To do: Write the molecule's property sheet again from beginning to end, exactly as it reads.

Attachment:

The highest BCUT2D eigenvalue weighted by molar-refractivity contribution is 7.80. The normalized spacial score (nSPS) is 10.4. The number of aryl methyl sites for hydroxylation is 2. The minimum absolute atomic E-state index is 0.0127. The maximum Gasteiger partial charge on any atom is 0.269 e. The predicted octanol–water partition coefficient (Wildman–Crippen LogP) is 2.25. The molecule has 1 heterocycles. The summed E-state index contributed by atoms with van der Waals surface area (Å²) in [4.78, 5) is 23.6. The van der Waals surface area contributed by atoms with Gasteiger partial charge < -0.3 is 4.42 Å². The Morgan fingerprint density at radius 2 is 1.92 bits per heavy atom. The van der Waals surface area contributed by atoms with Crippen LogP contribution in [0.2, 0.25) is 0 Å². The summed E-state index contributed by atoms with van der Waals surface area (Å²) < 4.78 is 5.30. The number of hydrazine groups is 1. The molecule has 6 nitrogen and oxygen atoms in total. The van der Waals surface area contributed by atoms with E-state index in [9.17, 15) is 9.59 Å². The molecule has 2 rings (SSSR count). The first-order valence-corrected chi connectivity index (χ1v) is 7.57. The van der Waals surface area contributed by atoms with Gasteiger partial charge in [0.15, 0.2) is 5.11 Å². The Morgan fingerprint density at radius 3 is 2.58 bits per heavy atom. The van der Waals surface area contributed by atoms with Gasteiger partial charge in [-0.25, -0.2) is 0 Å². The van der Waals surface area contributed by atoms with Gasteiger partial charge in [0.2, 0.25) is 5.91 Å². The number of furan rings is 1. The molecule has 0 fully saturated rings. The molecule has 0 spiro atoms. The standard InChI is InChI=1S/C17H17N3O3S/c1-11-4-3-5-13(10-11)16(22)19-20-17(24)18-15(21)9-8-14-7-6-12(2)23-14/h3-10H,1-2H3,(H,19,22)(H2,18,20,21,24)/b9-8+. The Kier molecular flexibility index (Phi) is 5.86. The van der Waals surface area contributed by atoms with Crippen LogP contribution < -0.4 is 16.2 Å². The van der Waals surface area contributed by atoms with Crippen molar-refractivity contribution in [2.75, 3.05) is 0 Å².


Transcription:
The highest BCUT2D eigenvalue weighted by molar-refractivity contribution is 7.80. The normalized spacial score (nSPS) is 10.4. The number of aryl methyl sites for hydroxylation is 2. The minimum absolute atomic E-state index is 0.0127. The maximum Gasteiger partial charge on any atom is 0.269 e. The predicted octanol–water partition coefficient (Wildman–Crippen LogP) is 2.25. The molecule has 1 heterocycles. The summed E-state index contributed by atoms with van der Waals surface area (Å²) in [4.78, 5) is 23.6. The van der Waals surface area contributed by atoms with Gasteiger partial charge < -0.3 is 4.42 Å². The Morgan fingerprint density at radius 2 is 1.92 bits per heavy atom. The van der Waals surface area contributed by atoms with Crippen LogP contribution in [0.2, 0.25) is 0 Å². The summed E-state index contributed by atoms with van der Waals surface area (Å²) < 4.78 is 5.30. The number of hydrazine groups is 1. The molecule has 6 nitrogen and oxygen atoms in total. The van der Waals surface area contributed by atoms with E-state index in [9.17, 15) is 9.59 Å². The molecule has 2 rings (SSSR count). The first-order valence-corrected chi connectivity index (χ1v) is 7.57. The van der Waals surface area contributed by atoms with Gasteiger partial charge in [0.15, 0.2) is 5.11 Å². The Morgan fingerprint density at radius 3 is 2.58 bits per heavy atom. The van der Waals surface area contributed by atoms with Gasteiger partial charge in [-0.25, -0.2) is 0 Å². The van der Waals surface area contributed by atoms with Gasteiger partial charge in [0.2, 0.25) is 5.91 Å². The number of furan rings is 1. The molecule has 0 fully saturated rings. The molecule has 0 spiro atoms. The standard InChI is InChI=1S/C17H17N3O3S/c1-11-4-3-5-13(10-11)16(22)19-20-17(24)18-15(21)9-8-14-7-6-12(2)23-14/h3-10H,1-2H3,(H,19,22)(H2,18,20,21,24)/b9-8+. The Kier molecular flexibility index (Phi) is 5.86. The van der Waals surface area contributed by atoms with Crippen LogP contribution < -0.4 is 16.2 Å². The van der Waals surface area contributed by atoms with Crippen molar-refractivity contribution in [2.75, 3.05) is 0 Å².